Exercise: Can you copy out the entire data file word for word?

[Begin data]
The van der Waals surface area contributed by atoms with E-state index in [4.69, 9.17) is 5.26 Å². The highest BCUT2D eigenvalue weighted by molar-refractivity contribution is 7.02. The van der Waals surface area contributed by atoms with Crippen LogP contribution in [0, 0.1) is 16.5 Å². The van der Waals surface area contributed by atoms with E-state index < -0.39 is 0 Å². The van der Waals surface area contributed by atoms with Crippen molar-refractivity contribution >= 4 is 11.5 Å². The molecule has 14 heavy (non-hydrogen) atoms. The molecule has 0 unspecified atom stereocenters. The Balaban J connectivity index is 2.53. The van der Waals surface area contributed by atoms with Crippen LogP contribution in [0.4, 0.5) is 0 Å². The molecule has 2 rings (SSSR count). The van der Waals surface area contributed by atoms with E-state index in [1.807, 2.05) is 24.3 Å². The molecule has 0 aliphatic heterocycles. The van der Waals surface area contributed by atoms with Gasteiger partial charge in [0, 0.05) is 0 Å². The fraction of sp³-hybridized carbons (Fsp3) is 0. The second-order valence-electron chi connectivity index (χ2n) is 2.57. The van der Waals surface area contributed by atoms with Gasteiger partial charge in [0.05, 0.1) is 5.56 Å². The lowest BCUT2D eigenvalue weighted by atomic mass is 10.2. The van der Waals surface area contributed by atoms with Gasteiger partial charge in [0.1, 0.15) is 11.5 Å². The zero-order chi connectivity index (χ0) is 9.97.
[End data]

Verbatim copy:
The van der Waals surface area contributed by atoms with E-state index in [4.69, 9.17) is 5.26 Å². The highest BCUT2D eigenvalue weighted by molar-refractivity contribution is 7.02. The van der Waals surface area contributed by atoms with Crippen LogP contribution in [0, 0.1) is 16.5 Å². The van der Waals surface area contributed by atoms with E-state index < -0.39 is 0 Å². The van der Waals surface area contributed by atoms with Crippen molar-refractivity contribution >= 4 is 11.5 Å². The molecule has 14 heavy (non-hydrogen) atoms. The molecule has 0 unspecified atom stereocenters. The Balaban J connectivity index is 2.53. The van der Waals surface area contributed by atoms with Crippen LogP contribution in [0.4, 0.5) is 0 Å². The molecule has 2 rings (SSSR count). The van der Waals surface area contributed by atoms with E-state index in [1.807, 2.05) is 24.3 Å². The molecule has 0 aliphatic heterocycles. The van der Waals surface area contributed by atoms with Gasteiger partial charge in [0, 0.05) is 0 Å². The fraction of sp³-hybridized carbons (Fsp3) is 0. The second-order valence-electron chi connectivity index (χ2n) is 2.57. The van der Waals surface area contributed by atoms with Gasteiger partial charge in [0.05, 0.1) is 5.56 Å². The lowest BCUT2D eigenvalue weighted by atomic mass is 10.2. The van der Waals surface area contributed by atoms with Gasteiger partial charge in [0.1, 0.15) is 11.5 Å². The zero-order chi connectivity index (χ0) is 9.97.